Unit 5 Cognition

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Unit 5 Cognition by Mind Map: Unit 5 Cognition

1. Memory

1.1. 3 stage processing model of memory

1.1.1. Sensory memory

1.1.1.1. Immediate, brief recording of sensory infomation

1.1.2. Short-term memory

1.1.2.1. Holds few items briefly before it is forgotten

1.1.2.2. Example

1.1.2.2.1. Phone number

1.1.3. Long-term memory

1.1.3.1. Permanent and limitless storehouse

1.1.3.2. Examples

1.1.3.2.1. Knowledge

1.1.3.2.2. Skills

1.1.3.2.3. Experiences

1.1.3.3. Long-Term Potentiation (LTP)

1.1.3.3.1. Increase in synapse

1.1.3.4. Types of long-term memory

1.1.3.4.1. Explicit (declarative) memory

1.1.3.4.2. Implicit (nondeclarative) memory

1.2. Registering memory

1.2.1. Storage

1.2.1.1. Retaining information

1.2.1.2. Sensory Register

1.2.1.2.1. Echoic (sound)

1.2.1.2.2. Iconic (visual)

1.2.2. Encoding

1.2.2.1. Getting information into brain

1.2.2.2. Effortful processing

1.2.2.2.1. Requires conscious effort

1.2.2.2.2. Rehearsal

1.2.2.2.3. Mnemonic devices

1.2.2.2.4. Imagery

1.2.2.2.5. Chunking

1.2.2.2.6. Hierarchies

1.2.2.3. Automatic processing

1.2.2.3.1. Unconscious

1.2.2.3.2. Example

1.2.2.4. Parallel processing

1.2.2.4.1. Processing aspects of a problem simultaneously

1.2.2.5. Methods of encoding

1.2.2.5.1. Visual encoding

1.2.2.5.2. Acoustic encoding

1.2.2.5.3. Semantic encoding

1.2.3. Retrieval

1.2.3.1. Getting information out of your brain

1.2.3.2. Retrieval cues

1.2.3.2.1. Provides guidance to where to "look" for piece of information in long-term memory

1.2.3.3. Recall

1.2.3.3.1. Measure of memory in which person must retrieve

1.2.3.3.2. Example

1.2.3.4. Memory Interference

1.2.3.4.1. Proactive Inference

1.2.3.4.2. Retroactive Inference

1.2.3.4.3. Repression

1.2.3.5. Déjà vu

1.2.3.5.1. Feeling of having experienced a situation

1.2.3.6. State dependent memory

1.2.3.6.1. Having to remember by putting one back into the same state (location, emotion)

1.3. Disorders

1.3.1. Amnesia

1.3.1.1. Loss of memory

1.3.1.2. Retrograde Amnesia

1.3.1.2.1. Loss of memory of events that have already occurred

1.3.1.3. Anterograde Amnesia

1.3.1.3.1. Loss in ability to create new memories

1.4. False memories

1.4.1. Misinformation effect

1.4.1.1. Incorporating misleading info into one's memory of an event

1.4.2. Source amnesia

1.4.2.1. Attribution of wrong source to an event we have experienced, heard, read, or imagined about

1.4.3. Mood congruent memory

1.4.3.1. Emotions that accompany good/bad events

1.4.3.2. Mood & past events interpret current events

2. Thinking, Problem Solving, and Language

2.1. Language

2.1.1. Spoken, written, signed words & what we combine them to communicate meaning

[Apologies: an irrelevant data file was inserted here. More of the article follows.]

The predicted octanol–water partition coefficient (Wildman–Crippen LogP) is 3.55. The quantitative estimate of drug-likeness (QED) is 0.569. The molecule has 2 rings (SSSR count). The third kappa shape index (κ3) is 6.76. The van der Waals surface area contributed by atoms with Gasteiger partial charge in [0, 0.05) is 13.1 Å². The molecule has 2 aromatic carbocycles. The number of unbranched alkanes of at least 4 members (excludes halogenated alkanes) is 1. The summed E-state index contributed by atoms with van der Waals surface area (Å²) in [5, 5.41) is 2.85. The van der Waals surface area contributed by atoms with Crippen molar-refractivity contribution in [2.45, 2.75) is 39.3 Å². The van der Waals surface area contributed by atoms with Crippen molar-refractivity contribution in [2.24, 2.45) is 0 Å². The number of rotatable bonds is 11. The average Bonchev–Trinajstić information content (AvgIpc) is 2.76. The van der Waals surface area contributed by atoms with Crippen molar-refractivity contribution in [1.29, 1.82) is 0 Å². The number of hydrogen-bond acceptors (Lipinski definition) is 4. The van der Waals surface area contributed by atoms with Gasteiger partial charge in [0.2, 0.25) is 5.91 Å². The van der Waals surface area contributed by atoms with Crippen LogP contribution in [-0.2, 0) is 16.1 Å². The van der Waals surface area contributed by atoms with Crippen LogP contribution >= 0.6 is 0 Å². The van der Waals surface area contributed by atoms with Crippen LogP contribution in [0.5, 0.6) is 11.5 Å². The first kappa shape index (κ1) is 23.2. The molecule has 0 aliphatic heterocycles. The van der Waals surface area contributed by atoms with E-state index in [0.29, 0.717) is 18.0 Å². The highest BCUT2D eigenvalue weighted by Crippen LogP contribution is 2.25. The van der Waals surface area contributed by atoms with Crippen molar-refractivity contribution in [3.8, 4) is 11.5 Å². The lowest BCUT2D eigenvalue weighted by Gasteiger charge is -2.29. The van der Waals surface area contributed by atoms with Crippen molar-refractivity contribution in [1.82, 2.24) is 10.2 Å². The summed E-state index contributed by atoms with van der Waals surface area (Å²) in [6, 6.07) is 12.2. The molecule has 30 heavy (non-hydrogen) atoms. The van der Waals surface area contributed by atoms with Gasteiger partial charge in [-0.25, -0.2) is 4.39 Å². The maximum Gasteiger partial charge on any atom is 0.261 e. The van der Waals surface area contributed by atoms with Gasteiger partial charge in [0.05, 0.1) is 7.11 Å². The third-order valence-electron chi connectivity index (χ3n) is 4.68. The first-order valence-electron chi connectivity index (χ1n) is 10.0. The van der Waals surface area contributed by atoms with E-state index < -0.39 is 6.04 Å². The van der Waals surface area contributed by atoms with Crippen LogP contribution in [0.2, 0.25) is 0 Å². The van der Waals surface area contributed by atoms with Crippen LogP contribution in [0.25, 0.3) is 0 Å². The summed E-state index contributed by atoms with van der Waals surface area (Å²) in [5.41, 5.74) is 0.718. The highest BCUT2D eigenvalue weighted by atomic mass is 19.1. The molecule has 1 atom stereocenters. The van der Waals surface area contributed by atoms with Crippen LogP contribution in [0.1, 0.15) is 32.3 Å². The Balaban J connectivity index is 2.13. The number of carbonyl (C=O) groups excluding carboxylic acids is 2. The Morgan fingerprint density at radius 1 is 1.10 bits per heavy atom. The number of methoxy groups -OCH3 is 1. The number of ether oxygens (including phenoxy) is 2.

2.1.2. Phonemes

2.1.2.1. Smallest distinctive sound unit

2.1.3. Morphemes

2.1.3.1. Smallest unit that carries meaning

2.1.3.2. May be part of word

2.1.3.2.1. Suffixes

2.1.3.2.2. Prefixes

2.1.3.3. Example

2.1.3.3.1. PREorder

2.1.4. Semantics

2.1.4.1. Set of rules by which we derive meaning from morphemes, words, sentences

2.1.4.2. The study of meaning

2.1.5. Syntax

2.1.5.1. Rules for combining words into grammatically sensible sentences

2.1.6. Language Development

2.1.6.1. Babbling stage

2.1.6.1.1. Begin at 4 months

2.1.6.1.2. Speech development

2.1.6.1.3. Spontaneous uttering of various sounds

2.1.6.2. One-word stage

2.1.6.2.1. Speech development

2.1.6.2.2. Age 1-2

2.1.6.2.3. Speaking in single words

2.1.6.3. Two-word stage

2.1.6.3.1. Speech development

2.1.6.3.2. Age 2

2.1.6.3.3. Speaking in two-worded statements

2.1.6.3.4. Example

2.1.6.4. Telegraphic speech

2.1.6.4.1. Early speech stage

2.1.6.4.2. Child speaks like a telegram

2.1.6.4.3. Nouns and verbs

2.1.6.4.4. Example

2.1.6.5. Critical Period

2.1.6.5.1. Hard time learning language if child is not exposed in this period

2.2. Problem Solving

2.2.1. Algorithms

2.2.1.1. Methodical, logical rule or procedure

2.2.1.2. Guarantees solving problems

2.2.2. Heuristics

2.2.2.1. Simple thinking strategy

2.2.2.2. Allows us to make judgments and solve problems efficiently

2.2.2.3. Faster than algorithms

2.2.2.4. More error-prone than algorithms

2.2.2.5. Representativeness Heuristic

2.2.2.5.1. Judging likelihood of things in terms of how well they seem to represent/match particular prototypes

2.2.2.6. Availability Heuristic

2.2.2.6.1. Estimating likelihodd of events based on availability in memory

2.2.2.6.2. Vivid memory = presume such events as commom

2.2.3. Insight

2.2.3.1. Sudden, novel realization of solution to problem

2.2.3.2. Contrasts with strategy-based solutions

2.2.4. Intuition

2.2.4.1. Effortless, immediate, automatic feeling/thought

2.2.4.2. Contrasted with explicit, conscious reasoning

2.2.5. Obstacles of Problem Solving

2.2.5.1. Confirmation Bias

2.2.5.1.1. Searching of info to support our preconceptions

2.2.5.1.2. Ignoring/distorting contradictory evidence

2.2.5.2. Fixation

2.2.5.2.1. Inability to see problem from a new perspective

2.2.5.3. Mental set

2.2.5.3.1. Approaching problem in one particular way, often a way that has been successful in the past

2.2.5.4. Functional Fixedness

2.2.5.4.1. Thinking of things only in terms of their usual functions, an impediment to problem solving

2.2.5.5. Overconfidence

2.2.5.5.1. More confident than correct

2.2.5.5.2. Over estimating accuracy of our beliefs and judgments

2.2.5.6. Belief perseverance

2.2.5.6.1. Clinging to initial conception after basis on which they were formed had been discredited

2.3. Thinking

2.3.1. Creativity

2.3.1.1. Ability to produce novel, valuable ideas

2.3.2. Framing

2.3.2.1. Way an issue is posed

2.3.2.2. How an issue is framed can significantly affect decisions and judgments

2.3.2.3. Example

2.3.2.3.1. 90% live from surgery VS 10% die from surgery